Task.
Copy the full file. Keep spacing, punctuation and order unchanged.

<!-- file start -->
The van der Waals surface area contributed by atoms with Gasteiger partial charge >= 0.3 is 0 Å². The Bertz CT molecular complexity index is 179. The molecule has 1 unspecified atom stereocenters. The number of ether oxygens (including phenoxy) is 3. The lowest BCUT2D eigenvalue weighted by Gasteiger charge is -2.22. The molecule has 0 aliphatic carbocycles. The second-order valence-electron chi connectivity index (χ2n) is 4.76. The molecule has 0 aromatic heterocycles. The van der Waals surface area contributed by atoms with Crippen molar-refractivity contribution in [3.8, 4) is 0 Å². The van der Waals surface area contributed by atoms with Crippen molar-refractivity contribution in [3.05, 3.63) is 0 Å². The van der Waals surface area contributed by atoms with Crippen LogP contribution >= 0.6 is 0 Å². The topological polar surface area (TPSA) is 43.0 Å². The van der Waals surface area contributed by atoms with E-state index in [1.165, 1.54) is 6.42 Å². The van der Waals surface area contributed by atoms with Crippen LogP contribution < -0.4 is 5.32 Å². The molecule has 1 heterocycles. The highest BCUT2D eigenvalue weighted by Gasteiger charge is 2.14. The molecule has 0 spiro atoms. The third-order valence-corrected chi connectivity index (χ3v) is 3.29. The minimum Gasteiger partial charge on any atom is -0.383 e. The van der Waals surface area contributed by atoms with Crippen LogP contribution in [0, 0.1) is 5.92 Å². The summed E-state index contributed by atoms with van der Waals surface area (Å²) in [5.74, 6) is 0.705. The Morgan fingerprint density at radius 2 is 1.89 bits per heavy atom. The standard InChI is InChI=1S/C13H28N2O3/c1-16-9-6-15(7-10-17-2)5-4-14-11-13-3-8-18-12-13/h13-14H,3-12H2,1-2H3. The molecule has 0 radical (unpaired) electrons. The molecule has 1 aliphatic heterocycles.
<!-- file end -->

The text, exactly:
The van der Waals surface area contributed by atoms with Gasteiger partial charge >= 0.3 is 0 Å². The Bertz CT molecular complexity index is 179. The molecule has 1 unspecified atom stereocenters. The number of ether oxygens (including phenoxy) is 3. The lowest BCUT2D eigenvalue weighted by Gasteiger charge is -2.22. The molecule has 0 aliphatic carbocycles. The second-order valence-electron chi connectivity index (χ2n) is 4.76. The molecule has 0 aromatic heterocycles. The van der Waals surface area contributed by atoms with Crippen molar-refractivity contribution in [3.8, 4) is 0 Å². The van der Waals surface area contributed by atoms with Crippen molar-refractivity contribution in [3.05, 3.63) is 0 Å². The van der Waals surface area contributed by atoms with Crippen LogP contribution >= 0.6 is 0 Å². The topological polar surface area (TPSA) is 43.0 Å². The van der Waals surface area contributed by atoms with E-state index in [1.165, 1.54) is 6.42 Å². The van der Waals surface area contributed by atoms with Crippen LogP contribution < -0.4 is 5.32 Å². The molecule has 1 heterocycles. The highest BCUT2D eigenvalue weighted by Gasteiger charge is 2.14. The molecule has 0 spiro atoms. The third-order valence-corrected chi connectivity index (χ3v) is 3.29. The minimum Gasteiger partial charge on any atom is -0.383 e. The van der Waals surface area contributed by atoms with Crippen LogP contribution in [0, 0.1) is 5.92 Å². The summed E-state index contributed by atoms with van der Waals surface area (Å²) in [5.74, 6) is 0.705. The Morgan fingerprint density at radius 2 is 1.89 bits per heavy atom. The standard InChI is InChI=1S/C13H28N2O3/c1-16-9-6-15(7-10-17-2)5-4-14-11-13-3-8-18-12-13/h13-14H,3-12H2,1-2H3. The molecule has 0 radical (unpaired) electrons. The molecule has 1 aliphatic heterocycles.